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Saragossa Manuscript, The

Review by: 
Black Gloves
Release Date: 
Mr Bongo
Art House
Aspect Ratio: 
Directed by: 
Wojciech Has
Zbigniew Cybulski
Elżbieta Czyżewska
Gustaw Holoubek
Krzysztof Litwin
Zdzislaw Maklakiewicz
Bottom Line: 
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“The Saragossa Manuscript” combines timeless storytelling techniques and narrative traditions evinced by The Decameron,The Canterbury Tales and the modern novel form as we know it today (which was largely invented in the early 17th century by Spanish poet and playwright Cervantes), with artistic and philosophical ideas dating from the 1920s developed by the Surrealists, which characterised dreams as the residue of the unconscious at play when freed from the constraints imposed by the rational mind and morality. Fitting then that Polish auteur Wojciech Has’s three-hour film version of Count Jan Potocki’s fantastical shaggy dog tale of a novel (written between 1805 and 1815) makes such a fine job of capturing the qualities and textures of both ideas through its vivid cinematic conjuration of a parched and rocky, death-haunted Spanish landscape that becomes an imaginative repository for dream and fantasy, nominally set during the Napoleonic Wars but seemingly breaking anchor with any one clearly identifiable  moment in history as the film progresses to become home to a sprawling cast of exotic, colourful characters who emerge from a hallucinatory, dream-within-a-dream-within-a-dream structure, that is all the while playing mischievous host to an equally recursive and complex story-inside-story nesting of tall tales. Screenwriter Tadeusz Kwiatkowski boils down the novel’s hundred-odd separate narratives into a manageable but still intricate web of interconnecting adventures and tales spanning decades; and with its mind-expanding melding of fantasy, adventure, romance and the supernatural, this movie far outdoes, in its splendid poetic phantasmagoria, anything even Spanish surrealist director Luis Bunuel managed to achieve with “The Milky Way” or “The Discreet Charm of the Bourgeoisie” -- two films of his that mimic some of the looping structural design exhibited throughout Has’s interpretation of Potocki’s epic novel.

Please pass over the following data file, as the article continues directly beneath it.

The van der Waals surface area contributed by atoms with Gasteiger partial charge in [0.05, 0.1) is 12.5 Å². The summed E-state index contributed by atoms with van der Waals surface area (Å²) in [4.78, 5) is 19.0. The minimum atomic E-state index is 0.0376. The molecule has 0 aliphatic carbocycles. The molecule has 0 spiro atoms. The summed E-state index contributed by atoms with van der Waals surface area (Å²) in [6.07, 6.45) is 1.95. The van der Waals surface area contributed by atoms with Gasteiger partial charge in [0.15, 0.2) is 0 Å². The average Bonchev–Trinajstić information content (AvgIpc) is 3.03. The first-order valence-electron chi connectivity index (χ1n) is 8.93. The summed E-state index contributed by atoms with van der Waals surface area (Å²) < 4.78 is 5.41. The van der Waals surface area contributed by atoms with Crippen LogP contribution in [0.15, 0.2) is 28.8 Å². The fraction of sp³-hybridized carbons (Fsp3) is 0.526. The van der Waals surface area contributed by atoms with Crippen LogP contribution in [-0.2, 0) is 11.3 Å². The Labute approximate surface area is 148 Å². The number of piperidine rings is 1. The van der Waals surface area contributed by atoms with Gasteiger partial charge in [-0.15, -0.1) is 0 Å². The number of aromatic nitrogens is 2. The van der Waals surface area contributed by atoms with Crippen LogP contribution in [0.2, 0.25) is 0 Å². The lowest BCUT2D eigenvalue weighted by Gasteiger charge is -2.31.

Wojciech Has sprang to prominence as a film director during the late ‘50s after being appointed a professor in the director’s department at Poland’s prestigious National Film Studio in Łódź during a period of liberalisation for the country’s political culture that saw the Polish Film School reach the zenith of its international acclaim. But his work always remained distinct from that of most of his contemporaries due to its distinct lack of engagement with historical themes centring on the exploration of Polish identity then dominating the films of those in the movement who were being influenced at the time by the Neorealist school then transforming Italy’s postwar cinema. Such cinema took advantage of the liberal climate at home to explore the country’s war-time legacy through film, but Polish critics recognised Has’s debt to surrealism early on, noting how his films existed like ‘hermetically sealed’ confabulations in their own self-contained mythical worlds, more influenced by the surrealist painting that lent them their very particular, visually distinctive tone than by any socially aware concerns. “The Saragossa Manuscript” certainly conforms to such a characterisation, and was highly regarded not just by Bunuel (who cited both novel and film as favourite works of his) but also by the North American counter-cultural movement of the 1960s after the film became one of only a handful of Has’s works to receive widespread exhibition outside of Poland. The Californian potheads and Hippies of the 1960s found common ground with its trippy, light-hearted style, its bawdy humour and its ‘doors of perception-like’ philosophy, in which the ostensible hero of the tale is compelled to imbibe various potions throughput the film that seem to open gateways to alternate realities, each existing one inside the other, until any clearly definable demarcation barrier between what counts as a dream, external reality, history or fictional tale, is done away with completely.